- Consult with a professional (e.g., veterinarian, animal behaviorist, or responsible breeder) to learn what breeds of dogs are the best fit for your household.
- Dogs with histories of aggression are not suitable for households with children.
- Be sensitive to cues that a child is fearful or apprehensive about a dog. If a child seems frightened by dogs, wait before bringing a dog into your household.
- Spend time with a dog before buying or adopting it. Use caution when bringing a dog into a household with an infant or toddler.
- Spay/neuter your dog (this often reduces aggressive tendencies).
- Never leave infants or young children alone with a dog.
- Don’t play aggressive games with your dog (e.g., wrestling).
- Properly socialize and train any dog entering your household. Teach the dog submissive behaviors (e.g., rolling over to expose the abdomen and giving up food without growling).
- Immediately seek professional advice (e.g., from veterinarians, animal behaviorists, or responsible breeders) if the dog develops aggressive or undesirable behaviors.
- Do not approach an unfamiliar dog.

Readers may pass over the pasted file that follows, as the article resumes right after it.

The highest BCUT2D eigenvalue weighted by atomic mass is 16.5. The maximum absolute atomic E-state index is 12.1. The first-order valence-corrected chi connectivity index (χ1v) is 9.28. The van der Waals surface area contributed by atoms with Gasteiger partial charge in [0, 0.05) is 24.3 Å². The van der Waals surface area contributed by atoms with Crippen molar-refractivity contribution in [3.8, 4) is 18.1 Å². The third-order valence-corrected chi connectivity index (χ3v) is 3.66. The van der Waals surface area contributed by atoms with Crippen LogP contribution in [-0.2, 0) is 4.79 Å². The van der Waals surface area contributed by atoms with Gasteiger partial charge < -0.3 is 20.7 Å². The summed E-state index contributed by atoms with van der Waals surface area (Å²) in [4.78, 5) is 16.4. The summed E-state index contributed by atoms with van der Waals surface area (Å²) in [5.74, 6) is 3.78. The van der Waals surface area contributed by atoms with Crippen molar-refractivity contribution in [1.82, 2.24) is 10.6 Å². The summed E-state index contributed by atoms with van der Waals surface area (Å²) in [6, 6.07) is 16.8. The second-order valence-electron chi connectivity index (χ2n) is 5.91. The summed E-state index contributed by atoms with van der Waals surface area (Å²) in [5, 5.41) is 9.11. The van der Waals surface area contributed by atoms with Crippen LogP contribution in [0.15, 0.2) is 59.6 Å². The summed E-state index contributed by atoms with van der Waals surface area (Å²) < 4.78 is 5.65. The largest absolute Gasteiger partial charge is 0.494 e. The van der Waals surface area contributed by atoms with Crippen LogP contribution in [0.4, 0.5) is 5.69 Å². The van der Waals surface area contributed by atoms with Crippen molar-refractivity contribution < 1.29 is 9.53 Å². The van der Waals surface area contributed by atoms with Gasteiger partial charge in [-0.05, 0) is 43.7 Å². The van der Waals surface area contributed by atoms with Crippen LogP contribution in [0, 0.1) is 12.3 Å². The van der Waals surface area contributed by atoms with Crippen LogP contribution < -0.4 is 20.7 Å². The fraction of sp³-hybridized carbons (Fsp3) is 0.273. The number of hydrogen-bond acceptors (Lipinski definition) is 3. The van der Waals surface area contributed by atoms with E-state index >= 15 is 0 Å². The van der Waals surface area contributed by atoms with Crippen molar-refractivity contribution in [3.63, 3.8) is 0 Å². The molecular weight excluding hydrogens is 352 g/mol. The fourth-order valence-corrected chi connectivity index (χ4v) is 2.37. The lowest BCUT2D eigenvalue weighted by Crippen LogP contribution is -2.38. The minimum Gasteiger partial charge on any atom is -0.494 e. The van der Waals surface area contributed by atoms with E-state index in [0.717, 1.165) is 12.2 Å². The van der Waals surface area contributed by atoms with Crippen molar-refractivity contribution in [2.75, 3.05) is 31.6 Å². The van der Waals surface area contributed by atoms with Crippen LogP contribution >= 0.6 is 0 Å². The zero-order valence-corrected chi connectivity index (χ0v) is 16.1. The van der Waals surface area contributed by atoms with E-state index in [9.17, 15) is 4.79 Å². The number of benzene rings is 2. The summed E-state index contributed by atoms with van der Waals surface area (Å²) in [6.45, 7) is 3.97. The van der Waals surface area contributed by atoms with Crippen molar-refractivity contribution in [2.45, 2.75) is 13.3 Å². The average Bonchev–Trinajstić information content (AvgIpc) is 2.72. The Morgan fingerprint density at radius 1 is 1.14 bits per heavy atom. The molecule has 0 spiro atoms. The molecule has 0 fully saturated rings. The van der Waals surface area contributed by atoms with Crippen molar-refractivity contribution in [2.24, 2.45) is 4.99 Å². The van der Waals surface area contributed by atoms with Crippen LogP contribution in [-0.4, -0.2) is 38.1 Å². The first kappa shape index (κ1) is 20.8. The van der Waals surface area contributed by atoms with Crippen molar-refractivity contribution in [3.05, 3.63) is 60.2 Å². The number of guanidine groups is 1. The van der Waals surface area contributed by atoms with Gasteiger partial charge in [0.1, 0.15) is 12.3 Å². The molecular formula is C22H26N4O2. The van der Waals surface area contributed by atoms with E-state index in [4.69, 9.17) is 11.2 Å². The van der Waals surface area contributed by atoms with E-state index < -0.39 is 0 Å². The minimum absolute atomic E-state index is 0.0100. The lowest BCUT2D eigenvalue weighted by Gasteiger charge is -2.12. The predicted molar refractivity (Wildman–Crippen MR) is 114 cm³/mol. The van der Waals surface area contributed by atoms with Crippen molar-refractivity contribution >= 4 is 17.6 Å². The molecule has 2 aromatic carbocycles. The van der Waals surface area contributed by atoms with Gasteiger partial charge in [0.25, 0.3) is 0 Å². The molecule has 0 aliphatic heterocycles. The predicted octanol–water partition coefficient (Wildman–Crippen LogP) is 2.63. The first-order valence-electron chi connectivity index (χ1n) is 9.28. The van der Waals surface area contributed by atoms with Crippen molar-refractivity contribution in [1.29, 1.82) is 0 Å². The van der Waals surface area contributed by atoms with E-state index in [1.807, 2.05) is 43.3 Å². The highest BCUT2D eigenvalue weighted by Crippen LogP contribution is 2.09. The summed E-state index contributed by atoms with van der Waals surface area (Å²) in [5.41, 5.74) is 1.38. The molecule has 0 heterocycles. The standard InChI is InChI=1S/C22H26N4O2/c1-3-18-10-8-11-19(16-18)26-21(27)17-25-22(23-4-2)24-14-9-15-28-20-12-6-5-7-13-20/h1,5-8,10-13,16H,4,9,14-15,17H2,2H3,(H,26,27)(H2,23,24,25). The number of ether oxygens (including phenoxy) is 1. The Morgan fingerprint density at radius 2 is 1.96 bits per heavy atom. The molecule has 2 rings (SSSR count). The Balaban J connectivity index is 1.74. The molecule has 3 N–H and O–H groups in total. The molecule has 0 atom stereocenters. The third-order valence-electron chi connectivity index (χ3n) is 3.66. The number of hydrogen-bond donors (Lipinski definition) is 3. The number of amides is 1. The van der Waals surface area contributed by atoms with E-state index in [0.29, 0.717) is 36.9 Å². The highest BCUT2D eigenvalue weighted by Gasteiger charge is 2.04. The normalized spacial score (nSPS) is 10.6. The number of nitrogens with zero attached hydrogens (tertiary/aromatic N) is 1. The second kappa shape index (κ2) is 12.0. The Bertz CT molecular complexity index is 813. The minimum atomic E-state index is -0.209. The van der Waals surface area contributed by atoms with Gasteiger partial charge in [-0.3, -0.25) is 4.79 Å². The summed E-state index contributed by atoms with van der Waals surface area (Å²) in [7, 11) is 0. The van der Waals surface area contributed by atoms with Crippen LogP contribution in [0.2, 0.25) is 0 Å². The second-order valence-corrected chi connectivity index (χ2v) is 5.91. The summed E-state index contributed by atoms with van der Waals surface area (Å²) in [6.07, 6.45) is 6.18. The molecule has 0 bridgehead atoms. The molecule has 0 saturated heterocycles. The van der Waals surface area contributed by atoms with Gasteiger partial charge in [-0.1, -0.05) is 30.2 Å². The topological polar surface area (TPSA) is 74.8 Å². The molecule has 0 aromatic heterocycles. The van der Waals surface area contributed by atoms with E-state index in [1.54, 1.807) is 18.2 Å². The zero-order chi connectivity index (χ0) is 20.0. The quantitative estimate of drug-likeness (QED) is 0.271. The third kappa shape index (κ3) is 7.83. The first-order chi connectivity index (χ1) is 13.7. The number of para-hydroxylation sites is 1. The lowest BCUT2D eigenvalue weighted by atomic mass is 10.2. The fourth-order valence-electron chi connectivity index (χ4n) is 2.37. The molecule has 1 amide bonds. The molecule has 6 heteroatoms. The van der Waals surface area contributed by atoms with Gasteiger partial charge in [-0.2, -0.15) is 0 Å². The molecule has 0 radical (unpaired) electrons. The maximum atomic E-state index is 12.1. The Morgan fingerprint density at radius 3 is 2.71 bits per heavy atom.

- Do not run from a dog or scream.
- Remain motionless (e.g., “be still like a tree”) when approached by an unfamiliar dog.
- If knocked over by a dog, roll into a ball and lie still (e.g., “be still like a log”).
- Do not play with a dog unless supervised by an adult.
- Immediately report stray dogs or dogs displaying unusual behavior to an adult.
- Avoid direct eye contact with a dog.
- Do not disturb a dog that is sleeping, eating, or caring for puppies.
- Do not pet a dog without allowing it to see and sniff you first.
- If bitten, immediately report the bite to an adult.
- Representative national statistics on the existing dog bite problem
- How to mobilize a community and the infrastructure needed to establish a program
- Specific prevention recommendations
- Recommendations for dog bite reporting
- Educational and communication approaches and targets
Train your dog not to attack strangers walking by on the public sidewalk, riding bikes in the bike path, or passing in front of your yard. People who deliver the mail should be able to deliver the mail in safety. You’re dog shouldn’t be blocking or guarding your mail box slot.
Some studies involved calling people to ask about their experience with dogs and history of being bitten, and others used data from hospitals and emergency departments to estimate the number of dog bite–related injuries treated. See the publications page for a list of studies on dog bites. For further information, check out, American Veterinary Medical Association (AVMA), US Postal Service, American Association of Plastic Surgeons. And for reading more about the issue, see, Publications.